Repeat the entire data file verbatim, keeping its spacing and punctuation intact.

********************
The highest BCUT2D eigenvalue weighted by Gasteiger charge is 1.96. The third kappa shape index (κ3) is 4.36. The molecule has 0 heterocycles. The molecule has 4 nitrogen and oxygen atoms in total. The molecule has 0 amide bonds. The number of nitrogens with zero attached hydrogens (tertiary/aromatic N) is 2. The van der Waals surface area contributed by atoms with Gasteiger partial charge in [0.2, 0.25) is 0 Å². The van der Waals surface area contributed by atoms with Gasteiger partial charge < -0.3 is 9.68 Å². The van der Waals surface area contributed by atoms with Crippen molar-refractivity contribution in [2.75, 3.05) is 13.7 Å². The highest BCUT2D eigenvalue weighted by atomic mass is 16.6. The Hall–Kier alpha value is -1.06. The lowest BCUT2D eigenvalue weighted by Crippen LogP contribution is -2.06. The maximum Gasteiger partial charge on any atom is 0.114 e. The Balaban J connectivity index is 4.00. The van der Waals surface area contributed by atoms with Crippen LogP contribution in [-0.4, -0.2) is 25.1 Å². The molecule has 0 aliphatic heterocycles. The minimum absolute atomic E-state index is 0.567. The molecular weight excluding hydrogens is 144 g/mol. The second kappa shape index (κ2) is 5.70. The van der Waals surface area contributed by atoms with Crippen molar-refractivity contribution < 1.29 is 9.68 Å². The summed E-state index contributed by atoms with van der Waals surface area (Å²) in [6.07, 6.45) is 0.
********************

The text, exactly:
The highest BCUT2D eigenvalue weighted by Gasteiger charge is 1.96. The third kappa shape index (κ3) is 4.36. The molecule has 0 heterocycles. The molecule has 4 nitrogen and oxygen atoms in total. The molecule has 0 amide bonds. The number of nitrogens with zero attached hydrogens (tertiary/aromatic N) is 2. The van der Waals surface area contributed by atoms with Gasteiger partial charge in [0.2, 0.25) is 0 Å². The van der Waals surface area contributed by atoms with Gasteiger partial charge < -0.3 is 9.68 Å². The van der Waals surface area contributed by atoms with Crippen molar-refractivity contribution in [2.75, 3.05) is 13.7 Å². The highest BCUT2D eigenvalue weighted by atomic mass is 16.6. The Hall–Kier alpha value is -1.06. The lowest BCUT2D eigenvalue weighted by Crippen LogP contribution is -2.06. The maximum Gasteiger partial charge on any atom is 0.114 e. The Balaban J connectivity index is 4.00. The van der Waals surface area contributed by atoms with Crippen LogP contribution in [-0.4, -0.2) is 25.1 Å². The molecule has 0 aliphatic heterocycles. The minimum absolute atomic E-state index is 0.567. The molecular weight excluding hydrogens is 144 g/mol. The second kappa shape index (κ2) is 5.70. The van der Waals surface area contributed by atoms with Crippen molar-refractivity contribution < 1.29 is 9.68 Å². The summed E-state index contributed by atoms with van der Waals surface area (Å²) in [6.07, 6.45) is 0.